Clashes erupted on Saturday between Egyptian police and protesters outside a Cairo police station following the death of a young man who was in custody, local media report.The young man nicknamed Afroto had been detained following his arrest on Friday for alleged drug trafficking.He is reported to have died after a violent brawl with other detainees.The protesters however accused the police of being responsible for Afroto’s death.They blocked roads by setting up tyre fires, prompting the fire brigade to intervene.According to the reports, nine people were injured and 20 people arrested in the overnight scuffle in Cairo’s working class neighbourhood of Moqattam.Calm returned to Moqattam later in the morning after Cairo’s security chief pledged a probe into the detainee’s death, promising not to obscure any police involvement.The prosecutor examined the body and ordered an autopsy.Egypt has tried and sentenced several policemen for violent deaths in detention in recent years.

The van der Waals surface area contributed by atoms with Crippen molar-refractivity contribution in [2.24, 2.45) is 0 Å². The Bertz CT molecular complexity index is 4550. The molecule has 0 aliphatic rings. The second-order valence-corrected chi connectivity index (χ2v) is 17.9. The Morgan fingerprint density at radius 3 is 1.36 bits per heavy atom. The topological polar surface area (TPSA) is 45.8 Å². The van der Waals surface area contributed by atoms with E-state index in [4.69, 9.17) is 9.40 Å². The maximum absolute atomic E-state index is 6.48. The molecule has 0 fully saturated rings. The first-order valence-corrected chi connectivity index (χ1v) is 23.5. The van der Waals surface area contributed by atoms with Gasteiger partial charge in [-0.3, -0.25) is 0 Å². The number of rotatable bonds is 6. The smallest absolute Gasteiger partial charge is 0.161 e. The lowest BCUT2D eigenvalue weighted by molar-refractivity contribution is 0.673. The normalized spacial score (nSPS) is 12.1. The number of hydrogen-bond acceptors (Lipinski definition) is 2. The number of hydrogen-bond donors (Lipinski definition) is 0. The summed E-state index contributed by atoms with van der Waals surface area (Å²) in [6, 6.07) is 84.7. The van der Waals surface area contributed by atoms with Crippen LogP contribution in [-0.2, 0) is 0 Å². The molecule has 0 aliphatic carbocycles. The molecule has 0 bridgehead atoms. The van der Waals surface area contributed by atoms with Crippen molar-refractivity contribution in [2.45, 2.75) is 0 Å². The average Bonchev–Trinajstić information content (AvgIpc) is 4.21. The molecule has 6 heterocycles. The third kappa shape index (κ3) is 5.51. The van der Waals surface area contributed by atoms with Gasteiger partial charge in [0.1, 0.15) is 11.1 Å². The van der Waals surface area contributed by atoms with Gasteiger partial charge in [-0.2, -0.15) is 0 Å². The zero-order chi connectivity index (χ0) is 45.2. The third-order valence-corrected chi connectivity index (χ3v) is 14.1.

The beauty of sport is its unpredictability. It’s why we watch. It’s why the world was enthralled by Liverpool’s turnaround victory over FC Barcelona in their European Champions League semi-final on Tuesday. Conventional wisdom had the Catalans consolidating a 3-0 first-leg lead and advancing to the tournament final in Madrid, home of its main domestic rival, on June 1. With Lionel Messi majestic in the first leg and rested for the return game, that prediction made sense. Yet, there was always a glimmer of hope for Liverpool. The club’s history is filled with brilliant comebacks, made possible by the fighting spirit embedded in its football culture. The most famous of them all came in the 2005 Champions League final in which a half-time reshuffle by coach Rafa Benitez, and a fantastic performance by captain Steven Gerrard, repaired a 0-3 deficit. Then, the Reds finished that storied Istanbul job, and defeated a mighty AC Milan team on penalties. That history goes all the way back to the 1977 European Cup, when Liverpool came from behind to beat St Etienne of France 3-1 in the third round. When you match Liverpool’s spirit to Barcelona’s demise last year in the Champions League, the possibilities become evident. Roma had been soundly beaten 1-3 at the Camp Nou, the home of Barcelona, in the quarter-final first leg, but came back with a 3-0 win at home. Stunning similarities The similarities between the Roma comeback, and what happened at Anfield on Tuesday are stunning. Possession, that most misleading of football metrics, favoured Barcelona 57/43 in both games, but in each case, the winners led on shots taken, shots on target, and corners. Here’s the comparison: Shots taken 17-9 for Roma, 13-8 Liverpool; shots on target: 6-3 Roma, 7-5 Liverpool; and corners 6-3 Roma, 7-6 Liverpool. Did Barcelona come to these games with its collective foot off the gas, assured that a big first-leg margin would suffice? Did ferocious home support in the Stadio Olimpico, Roma’s home, and at Anfield, batter and bruise Barca into a meek performance? Since these identical disasters have happened twice in a row, these are questions Barcelona must answer. That aside, some credit must go to Liverpool goalie Allison, who made critical saves for the Reds on Tuesday. One denied Barcelona hitman Luis Suarez and another snuffed out a rare chance for the prolific Messi. Ironically, Suarez played a role in the victory for the team he represented before moving to Barca. His foul on Andrew Robertson presaged the entry of Georginio Wijnaldum, the Dutch midfielder, whose 2 goals made all the difference. Liverpool pressed Barcelona high up the pitch and, for the most part, kept Messi away from their goal and the team’s hustle paid dividends. Beyond the tactics composed by coach Jurgen Klopp, this big comeback will be the case study for motivational speakers everywhere. With Desmond Dekker and the Aces chanting You Can Get It If You Really Want in the background, the message will be simple: When faced with adversity, fight. Think about it. If you could predict the result of games with 100 per cent certainty, you’d be rich … but bored. Fans probably wouldn’t fill the 54,000 seats at Anfield to watch what other sports might deem a dead rubber. We go and watch because we know that nothing is certain and improbable comebacks can happen. More simply, we go because some games, like Tuesday night at Anfield, are sheer inspiration. Hubert Lawrence has made notes at track side since 1980.